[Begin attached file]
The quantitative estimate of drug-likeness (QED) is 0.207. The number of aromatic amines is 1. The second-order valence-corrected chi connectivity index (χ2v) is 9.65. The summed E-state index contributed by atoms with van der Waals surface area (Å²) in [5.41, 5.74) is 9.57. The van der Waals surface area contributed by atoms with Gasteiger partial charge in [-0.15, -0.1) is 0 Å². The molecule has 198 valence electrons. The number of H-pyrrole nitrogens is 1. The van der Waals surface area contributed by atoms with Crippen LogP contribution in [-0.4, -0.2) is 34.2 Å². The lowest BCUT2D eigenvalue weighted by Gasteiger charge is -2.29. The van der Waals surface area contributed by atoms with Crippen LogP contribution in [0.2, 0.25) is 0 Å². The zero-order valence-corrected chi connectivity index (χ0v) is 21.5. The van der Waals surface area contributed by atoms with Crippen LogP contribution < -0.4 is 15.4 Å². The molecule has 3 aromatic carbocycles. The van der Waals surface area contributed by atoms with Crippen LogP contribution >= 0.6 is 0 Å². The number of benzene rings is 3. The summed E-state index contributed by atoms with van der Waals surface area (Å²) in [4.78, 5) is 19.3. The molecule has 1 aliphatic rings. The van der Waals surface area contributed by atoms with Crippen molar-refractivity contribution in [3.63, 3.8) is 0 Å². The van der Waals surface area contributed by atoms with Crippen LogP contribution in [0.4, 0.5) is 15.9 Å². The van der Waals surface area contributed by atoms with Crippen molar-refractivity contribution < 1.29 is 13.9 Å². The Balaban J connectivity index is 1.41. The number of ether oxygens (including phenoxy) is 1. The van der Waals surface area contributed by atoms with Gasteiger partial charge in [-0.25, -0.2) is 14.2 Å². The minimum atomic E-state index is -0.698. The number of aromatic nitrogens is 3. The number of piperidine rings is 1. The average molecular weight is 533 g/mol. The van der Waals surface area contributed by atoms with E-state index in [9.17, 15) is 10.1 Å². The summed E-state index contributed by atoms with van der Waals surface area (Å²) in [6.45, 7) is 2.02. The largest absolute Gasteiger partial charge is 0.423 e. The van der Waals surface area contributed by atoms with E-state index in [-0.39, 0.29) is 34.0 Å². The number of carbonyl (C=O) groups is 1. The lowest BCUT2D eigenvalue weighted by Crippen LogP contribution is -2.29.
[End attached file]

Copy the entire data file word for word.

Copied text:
The quantitative estimate of drug-likeness (QED) is 0.207. The number of aromatic amines is 1. The second-order valence-corrected chi connectivity index (χ2v) is 9.65. The summed E-state index contributed by atoms with van der Waals surface area (Å²) in [5.41, 5.74) is 9.57. The van der Waals surface area contributed by atoms with Gasteiger partial charge in [-0.15, -0.1) is 0 Å². The molecule has 198 valence electrons. The number of H-pyrrole nitrogens is 1. The van der Waals surface area contributed by atoms with Crippen LogP contribution in [-0.4, -0.2) is 34.2 Å². The lowest BCUT2D eigenvalue weighted by Gasteiger charge is -2.29. The van der Waals surface area contributed by atoms with Crippen LogP contribution in [0.2, 0.25) is 0 Å². The zero-order valence-corrected chi connectivity index (χ0v) is 21.5. The van der Waals surface area contributed by atoms with Crippen LogP contribution < -0.4 is 15.4 Å². The molecule has 3 aromatic carbocycles. The van der Waals surface area contributed by atoms with Crippen LogP contribution >= 0.6 is 0 Å². The number of benzene rings is 3. The summed E-state index contributed by atoms with van der Waals surface area (Å²) in [4.78, 5) is 19.3. The molecule has 1 aliphatic rings. The van der Waals surface area contributed by atoms with Crippen molar-refractivity contribution in [3.63, 3.8) is 0 Å². The van der Waals surface area contributed by atoms with Crippen LogP contribution in [0.4, 0.5) is 15.9 Å². The van der Waals surface area contributed by atoms with Crippen molar-refractivity contribution < 1.29 is 13.9 Å². The Balaban J connectivity index is 1.41. The number of ether oxygens (including phenoxy) is 1. The van der Waals surface area contributed by atoms with Gasteiger partial charge in [-0.25, -0.2) is 14.2 Å². The minimum atomic E-state index is -0.698. The number of aromatic nitrogens is 3. The number of piperidine rings is 1. The average molecular weight is 533 g/mol. The van der Waals surface area contributed by atoms with E-state index in [9.17, 15) is 10.1 Å². The summed E-state index contributed by atoms with van der Waals surface area (Å²) in [6.45, 7) is 2.02. The largest absolute Gasteiger partial charge is 0.423 e. The van der Waals surface area contributed by atoms with E-state index in [-0.39, 0.29) is 34.0 Å². The number of carbonyl (C=O) groups is 1. The lowest BCUT2D eigenvalue weighted by Crippen LogP contribution is -2.29.